Other projects on the $713 million higher education build list include $15 million for two projects at Florida International University in Miami; $6.5 million for a student affairs building at Florida A&M University; $1.5 million for a black student union at Florida State; and $20 million for the first stage of a downtown Orlando campus of the University of Central Florida.

The UCF project and others were vetoed last year by Scott, which produced a torrent of criticism from senators.

Given that the money is so spread, it would be more difficult for the Governor to veto it, but you never know. We shall see.

Downtown – A Change

There was also news about a project near the Straz.

A new developer is moving in on a downtown Tampa site previously pursued by Lincoln Property Co.

Crescent Communities is planning to build 394 apartments at 109 W. Fortune St., which is currently a surface parking lot next to the Barrymore Hotel Tampa Riverwalk and a Tampa Bay Times office building.

The development will be named Crescent Riverwalk and include a mix of one-, two- and three-bedroom apartments, according to city filings.

It will provide parking for the adjacent office building in a parking deck to be built on the site.

* * *

Lincoln Property had proposed a 408-unit building on the same site nearly a year ago.

From the Business Journal – click on picture for article

And this is the layout:

From the Business Journal – click on diagram for article

It strikes us as being pretty much like the original proposal (without the retail), and, while it adds residents to that area, it seems to leave the street quite dead with no apparent retail (or offices).  That area, and the City, could do much better.  Too bad the City does not really seem to care.

Downtown – Something Odd at Encore

There was news about Encore.

The city’s high-rise skyline is set to spread further northeast with a local development firm close to completing the $7.4 million purchase of two parcels earmarked for a residential tower and hotel.

Tampa Housing Authority officials expect later this month to complete the sale of two adjoining parcels that total about three acres on the east end of Cass Street to Pinnacle Group Holdings, a Tampa development firm. The development is part of Encore, an urban renewal project west of Nebraska Avenue that is replacing Central Park Village, a former public housing complex.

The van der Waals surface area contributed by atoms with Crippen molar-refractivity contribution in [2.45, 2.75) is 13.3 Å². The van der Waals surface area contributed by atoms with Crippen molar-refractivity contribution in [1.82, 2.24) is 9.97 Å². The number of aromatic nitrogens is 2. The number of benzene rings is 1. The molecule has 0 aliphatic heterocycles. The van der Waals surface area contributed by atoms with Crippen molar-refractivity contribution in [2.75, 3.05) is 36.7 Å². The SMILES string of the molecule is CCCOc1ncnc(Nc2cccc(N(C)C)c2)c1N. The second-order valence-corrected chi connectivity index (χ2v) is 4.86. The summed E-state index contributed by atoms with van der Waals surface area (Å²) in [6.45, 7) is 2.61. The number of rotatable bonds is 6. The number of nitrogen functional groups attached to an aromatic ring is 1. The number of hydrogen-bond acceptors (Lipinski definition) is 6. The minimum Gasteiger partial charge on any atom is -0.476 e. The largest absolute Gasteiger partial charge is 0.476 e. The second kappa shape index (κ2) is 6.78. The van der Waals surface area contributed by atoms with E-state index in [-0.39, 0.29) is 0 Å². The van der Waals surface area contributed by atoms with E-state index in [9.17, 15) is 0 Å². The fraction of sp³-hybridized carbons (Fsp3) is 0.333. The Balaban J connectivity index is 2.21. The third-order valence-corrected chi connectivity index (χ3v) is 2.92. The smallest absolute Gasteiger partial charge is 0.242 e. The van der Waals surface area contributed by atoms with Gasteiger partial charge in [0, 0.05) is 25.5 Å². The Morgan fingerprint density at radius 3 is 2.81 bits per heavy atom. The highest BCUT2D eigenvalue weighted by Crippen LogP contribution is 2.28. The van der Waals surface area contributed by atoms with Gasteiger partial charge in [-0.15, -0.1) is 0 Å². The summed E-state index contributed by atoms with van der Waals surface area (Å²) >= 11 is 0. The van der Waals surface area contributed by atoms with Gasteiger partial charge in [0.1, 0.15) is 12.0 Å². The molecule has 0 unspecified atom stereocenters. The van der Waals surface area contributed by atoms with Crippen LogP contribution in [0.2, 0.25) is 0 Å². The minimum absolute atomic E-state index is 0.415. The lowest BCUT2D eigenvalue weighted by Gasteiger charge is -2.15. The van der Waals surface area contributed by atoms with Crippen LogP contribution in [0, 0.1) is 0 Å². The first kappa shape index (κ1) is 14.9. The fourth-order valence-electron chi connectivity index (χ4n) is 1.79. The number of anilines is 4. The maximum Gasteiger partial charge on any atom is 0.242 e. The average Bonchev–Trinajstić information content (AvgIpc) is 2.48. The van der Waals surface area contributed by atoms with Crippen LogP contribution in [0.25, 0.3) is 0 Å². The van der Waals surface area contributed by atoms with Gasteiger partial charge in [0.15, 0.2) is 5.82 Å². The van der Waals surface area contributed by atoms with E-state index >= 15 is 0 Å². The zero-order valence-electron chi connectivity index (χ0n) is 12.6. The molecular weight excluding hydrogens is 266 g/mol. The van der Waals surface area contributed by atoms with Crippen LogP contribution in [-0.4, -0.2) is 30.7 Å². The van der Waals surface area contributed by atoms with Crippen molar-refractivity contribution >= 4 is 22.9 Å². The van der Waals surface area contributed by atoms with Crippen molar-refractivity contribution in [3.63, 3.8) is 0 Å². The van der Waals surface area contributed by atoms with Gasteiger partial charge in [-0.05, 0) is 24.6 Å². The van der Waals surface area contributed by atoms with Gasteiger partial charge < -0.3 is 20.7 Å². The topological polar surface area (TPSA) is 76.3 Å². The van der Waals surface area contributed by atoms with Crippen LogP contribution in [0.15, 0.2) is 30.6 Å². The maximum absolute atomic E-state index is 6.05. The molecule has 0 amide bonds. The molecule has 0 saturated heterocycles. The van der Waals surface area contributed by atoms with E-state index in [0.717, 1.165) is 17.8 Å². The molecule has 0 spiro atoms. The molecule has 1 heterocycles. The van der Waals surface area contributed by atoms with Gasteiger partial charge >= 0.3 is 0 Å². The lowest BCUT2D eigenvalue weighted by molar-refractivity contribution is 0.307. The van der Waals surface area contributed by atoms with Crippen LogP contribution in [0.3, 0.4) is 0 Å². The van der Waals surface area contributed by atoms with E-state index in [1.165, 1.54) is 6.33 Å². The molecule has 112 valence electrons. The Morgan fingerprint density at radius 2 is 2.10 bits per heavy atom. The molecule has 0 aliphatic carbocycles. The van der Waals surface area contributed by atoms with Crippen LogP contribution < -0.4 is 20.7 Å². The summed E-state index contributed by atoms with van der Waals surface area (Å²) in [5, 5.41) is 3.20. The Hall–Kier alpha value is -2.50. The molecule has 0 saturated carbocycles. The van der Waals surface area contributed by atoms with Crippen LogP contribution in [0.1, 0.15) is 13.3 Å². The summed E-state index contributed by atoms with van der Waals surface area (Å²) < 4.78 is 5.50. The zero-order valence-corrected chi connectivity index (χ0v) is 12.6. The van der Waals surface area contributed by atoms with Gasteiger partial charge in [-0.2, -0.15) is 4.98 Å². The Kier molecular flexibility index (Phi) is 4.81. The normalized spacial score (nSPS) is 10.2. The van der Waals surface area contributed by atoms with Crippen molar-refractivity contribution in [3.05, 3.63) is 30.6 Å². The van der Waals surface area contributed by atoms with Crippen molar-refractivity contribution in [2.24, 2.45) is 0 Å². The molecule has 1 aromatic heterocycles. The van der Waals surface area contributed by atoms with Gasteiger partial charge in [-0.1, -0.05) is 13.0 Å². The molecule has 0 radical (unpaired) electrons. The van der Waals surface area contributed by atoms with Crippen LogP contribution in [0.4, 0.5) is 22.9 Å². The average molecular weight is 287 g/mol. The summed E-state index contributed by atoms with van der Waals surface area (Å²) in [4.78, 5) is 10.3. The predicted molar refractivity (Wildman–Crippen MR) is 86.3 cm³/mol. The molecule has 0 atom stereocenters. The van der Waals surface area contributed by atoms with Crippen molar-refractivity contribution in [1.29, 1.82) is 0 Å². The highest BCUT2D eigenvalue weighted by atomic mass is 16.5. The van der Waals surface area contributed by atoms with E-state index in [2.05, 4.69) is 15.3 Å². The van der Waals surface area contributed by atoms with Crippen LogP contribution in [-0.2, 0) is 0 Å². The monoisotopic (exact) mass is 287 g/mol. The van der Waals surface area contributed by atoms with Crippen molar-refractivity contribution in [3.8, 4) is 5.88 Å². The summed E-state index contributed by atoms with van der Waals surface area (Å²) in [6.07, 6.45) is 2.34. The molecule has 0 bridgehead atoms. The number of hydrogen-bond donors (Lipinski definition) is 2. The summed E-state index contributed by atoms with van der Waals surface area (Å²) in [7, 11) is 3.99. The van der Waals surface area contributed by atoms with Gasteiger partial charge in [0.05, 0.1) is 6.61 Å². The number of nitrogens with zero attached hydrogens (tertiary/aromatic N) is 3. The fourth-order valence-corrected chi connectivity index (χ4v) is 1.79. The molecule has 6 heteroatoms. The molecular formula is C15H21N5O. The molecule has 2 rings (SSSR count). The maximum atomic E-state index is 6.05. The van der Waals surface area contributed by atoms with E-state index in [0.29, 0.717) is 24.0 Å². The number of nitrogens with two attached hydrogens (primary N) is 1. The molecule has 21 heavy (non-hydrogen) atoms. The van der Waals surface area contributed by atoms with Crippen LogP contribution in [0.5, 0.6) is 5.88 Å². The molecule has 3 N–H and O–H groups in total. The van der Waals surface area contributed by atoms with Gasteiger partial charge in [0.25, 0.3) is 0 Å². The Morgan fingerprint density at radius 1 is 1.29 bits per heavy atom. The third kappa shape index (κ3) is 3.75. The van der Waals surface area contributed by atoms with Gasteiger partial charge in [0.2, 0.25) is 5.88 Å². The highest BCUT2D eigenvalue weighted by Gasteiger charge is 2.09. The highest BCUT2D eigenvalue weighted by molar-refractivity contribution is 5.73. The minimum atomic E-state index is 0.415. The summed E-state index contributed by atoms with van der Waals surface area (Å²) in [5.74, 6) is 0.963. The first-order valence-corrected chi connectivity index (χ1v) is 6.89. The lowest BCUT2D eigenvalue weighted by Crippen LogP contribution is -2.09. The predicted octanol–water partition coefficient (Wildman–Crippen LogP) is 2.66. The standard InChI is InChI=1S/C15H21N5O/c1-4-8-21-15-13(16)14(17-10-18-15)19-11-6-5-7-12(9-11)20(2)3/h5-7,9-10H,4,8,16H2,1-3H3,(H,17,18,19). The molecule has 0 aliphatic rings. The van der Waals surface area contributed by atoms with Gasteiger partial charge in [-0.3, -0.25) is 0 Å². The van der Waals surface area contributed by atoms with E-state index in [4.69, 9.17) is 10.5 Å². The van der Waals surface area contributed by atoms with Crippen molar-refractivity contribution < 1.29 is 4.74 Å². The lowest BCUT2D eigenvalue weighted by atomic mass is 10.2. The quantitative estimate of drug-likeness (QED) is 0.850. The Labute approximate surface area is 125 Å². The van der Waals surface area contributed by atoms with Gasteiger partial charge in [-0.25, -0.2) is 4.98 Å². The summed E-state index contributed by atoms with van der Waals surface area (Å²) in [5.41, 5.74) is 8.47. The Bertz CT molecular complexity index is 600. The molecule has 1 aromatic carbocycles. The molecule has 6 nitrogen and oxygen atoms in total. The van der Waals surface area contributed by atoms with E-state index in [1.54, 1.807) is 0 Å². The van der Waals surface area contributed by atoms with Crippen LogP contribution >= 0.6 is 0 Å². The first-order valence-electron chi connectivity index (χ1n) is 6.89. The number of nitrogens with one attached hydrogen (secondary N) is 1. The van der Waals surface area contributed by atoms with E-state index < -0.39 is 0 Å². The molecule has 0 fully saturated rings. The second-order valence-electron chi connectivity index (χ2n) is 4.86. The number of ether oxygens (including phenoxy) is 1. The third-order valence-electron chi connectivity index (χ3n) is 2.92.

Tentative plans for the 20-story hotel are for 253 rooms. The 28-story residential tower includes retail stores on the first floor, parking and office space up to the eighth floor and 400 housing units.

How many of the housing units will be condos or rental apartments will depend on the market, said Frank DeBose, Pinnacle president. 

There was a rendering on the developer’s website:

From PGH Development – click on picture for website

Yes, that looks like a very short observation tower, which seems strange, but this developer previously proposed an observation tower near where the USF Med School is going to go.  Frankly, we see no point in the observation tower.  As for the rest, all we can say is that the parking garages are very big and obvious.  There is not enough detail to discuss the rest.

We shall have to see if anything happens with this.

Politics – The Club

For those of you who wonder about local politics, the Tribune had an interesting article:

They’re no strangers to the public eye, but when they get together once a month for lunch at The Capital Grille, it’s their own company they keep.

The high-powered networking bunch known as the No Name Group is no secret anymore, as it was in January 2012 when members finally acknowledged its existence publicly to the Tribune.

Now, through a public records request to a government employee in the group, an email roster revealing 60 of the biggest names in local business — as well as some details of how the group conducts itself — has been released.

Lightning owner Jeff Vinik, Tampa Bay Buccaneers Co-chairman Bryan Glazer and Tampa Bay Rays President Matt Silverman are members. So is University of South Florida President Judy Genshaft, University of Tampa President Ron Vaughn, Eckerd College President Don Eastman and a host of USF’s former and current trustees.